The Cranberries Turned Down $1 Million to Work on ‘Zombie’

The Cranberries’ “Zombie” is a classic rock song, however, the band’s label, Island Records, didn’t want them to work on it. In fact, the label would give the band’s lead singer, Dolores O’Riordan, $1 million if she stopped working on it. However, she decided to finish the song anyway. Here’s the events that inspired this enduring 1990s hit — and how the public reacted to it.

Dolores O'Riordan of The Cranberries with a guitar
Dolores O’Riordan | Paul Bergen/Redferns

The real events that inspired Dolores O’Riordan to write The Cranberries’ ‘Zombie’

The 1990s alternative rock scene featured a lot of songs that appear surreal and meaningless. The Cranberries’ “Zombie,” with its talk of zombies in your head, guns, and bombs, might initially appear to be a song that’s strange for its own sake. However, Rolling Stone reports The Cranberries’ Dolores O’Riordan wrote the song as a response to a 1993 Irish Republican Army bombing that killed two children.

During an interview with Songwriting, O’Riordan discussed the song’s origin. “There were a lot of bombs going off in London and I remember this one time a child was killed when a bomb was put in a rubbish bin – that’s why there’s that line in the song, ‘A child is slowly taken,’” she said. “We were on a tour bus and I was near the location where it happened, so it really struck me hard – I was quite young, but I remember being devastated about the innocent children being pulled into that kind of thing.”

Why The Cranberries’ Dolores O’Riordan ripped up a $1 million check

“Zombie” was certainly more socially conscious than earlier Cranberries hits like “Linger” and “Dreams.” Rolling Stone reports the band’s management offered them $1 million to work on a different song. However, O’Riordan ripped up the check.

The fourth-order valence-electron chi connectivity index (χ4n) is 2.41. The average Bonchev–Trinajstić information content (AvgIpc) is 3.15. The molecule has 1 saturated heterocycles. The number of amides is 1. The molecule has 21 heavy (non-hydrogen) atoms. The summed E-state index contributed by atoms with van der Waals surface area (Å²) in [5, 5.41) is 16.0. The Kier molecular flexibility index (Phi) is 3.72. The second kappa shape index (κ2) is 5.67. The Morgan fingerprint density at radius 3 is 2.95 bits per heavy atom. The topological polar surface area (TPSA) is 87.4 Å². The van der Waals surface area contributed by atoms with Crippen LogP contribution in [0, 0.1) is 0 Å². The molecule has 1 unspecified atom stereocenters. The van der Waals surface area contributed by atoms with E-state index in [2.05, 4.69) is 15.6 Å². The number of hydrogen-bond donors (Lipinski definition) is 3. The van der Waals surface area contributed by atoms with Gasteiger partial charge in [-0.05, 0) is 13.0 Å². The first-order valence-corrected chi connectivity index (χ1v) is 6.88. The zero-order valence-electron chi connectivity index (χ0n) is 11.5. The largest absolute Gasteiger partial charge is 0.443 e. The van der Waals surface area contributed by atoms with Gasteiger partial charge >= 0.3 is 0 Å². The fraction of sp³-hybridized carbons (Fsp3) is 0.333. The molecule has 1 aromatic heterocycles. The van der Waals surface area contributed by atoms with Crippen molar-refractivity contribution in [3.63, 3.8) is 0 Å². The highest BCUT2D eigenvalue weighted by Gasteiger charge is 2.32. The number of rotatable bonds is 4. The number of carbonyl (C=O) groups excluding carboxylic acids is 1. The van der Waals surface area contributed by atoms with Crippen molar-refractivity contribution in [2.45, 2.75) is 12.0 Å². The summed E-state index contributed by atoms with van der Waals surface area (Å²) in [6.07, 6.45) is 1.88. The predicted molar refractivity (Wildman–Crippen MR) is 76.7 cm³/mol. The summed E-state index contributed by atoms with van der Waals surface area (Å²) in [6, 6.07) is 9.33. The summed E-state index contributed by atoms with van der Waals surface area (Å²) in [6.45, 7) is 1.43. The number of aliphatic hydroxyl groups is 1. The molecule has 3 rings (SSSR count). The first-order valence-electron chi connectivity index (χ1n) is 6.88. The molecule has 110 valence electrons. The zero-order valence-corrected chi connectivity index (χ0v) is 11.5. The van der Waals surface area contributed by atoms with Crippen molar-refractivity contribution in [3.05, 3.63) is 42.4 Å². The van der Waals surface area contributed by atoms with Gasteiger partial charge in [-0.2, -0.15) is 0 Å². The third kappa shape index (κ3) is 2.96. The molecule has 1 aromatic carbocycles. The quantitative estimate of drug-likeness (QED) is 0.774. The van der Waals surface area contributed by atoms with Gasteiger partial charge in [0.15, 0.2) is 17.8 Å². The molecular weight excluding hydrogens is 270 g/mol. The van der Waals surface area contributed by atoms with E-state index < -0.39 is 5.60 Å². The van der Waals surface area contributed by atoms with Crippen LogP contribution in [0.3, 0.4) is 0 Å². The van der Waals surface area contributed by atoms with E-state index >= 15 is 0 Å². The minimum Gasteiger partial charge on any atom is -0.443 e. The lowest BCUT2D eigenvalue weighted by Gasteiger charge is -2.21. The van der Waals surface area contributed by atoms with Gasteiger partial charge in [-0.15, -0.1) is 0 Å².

“Dolores was a very small, fragile person, but very opinionated,”he opined. “Her belief was that she was an international artist and she wanted to break the rest of the world, and ‘Zombie’ was part of that evolution. She felt the need to expand beyond ‘I love you, you love me’ and write about what was happening in Ireland at the time.”

How the world reacted to The Cranberries’ ‘Zombie’

Ultimately, “Zombie” became a hit. It reached No. 13 on Billboard’s Hot Alternative Songs chart. It became the band’s only song to reach that chart. However, it didn’t reach the Billboard Hot 100, unlike other Cranberries songs. Despite this, Rolling Stone reports “Zombie” was the band’s biggest hit overall.

Bad Wolves’ “Zombie”

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In addition, the song’s parent album, No Need to Argue, reached No. 6 on the Billboard 200. Many years later, “Zombie” still seemed to resonate with audiences, as Bad Wolves’ hard rock version of the track reached No. 1 on Billboard’s Mainstream Rock Songs Chart in 2018. The Cranberries’ record label wasn’t comfortable with “Zombie,” but it became a hit on the charts anyway.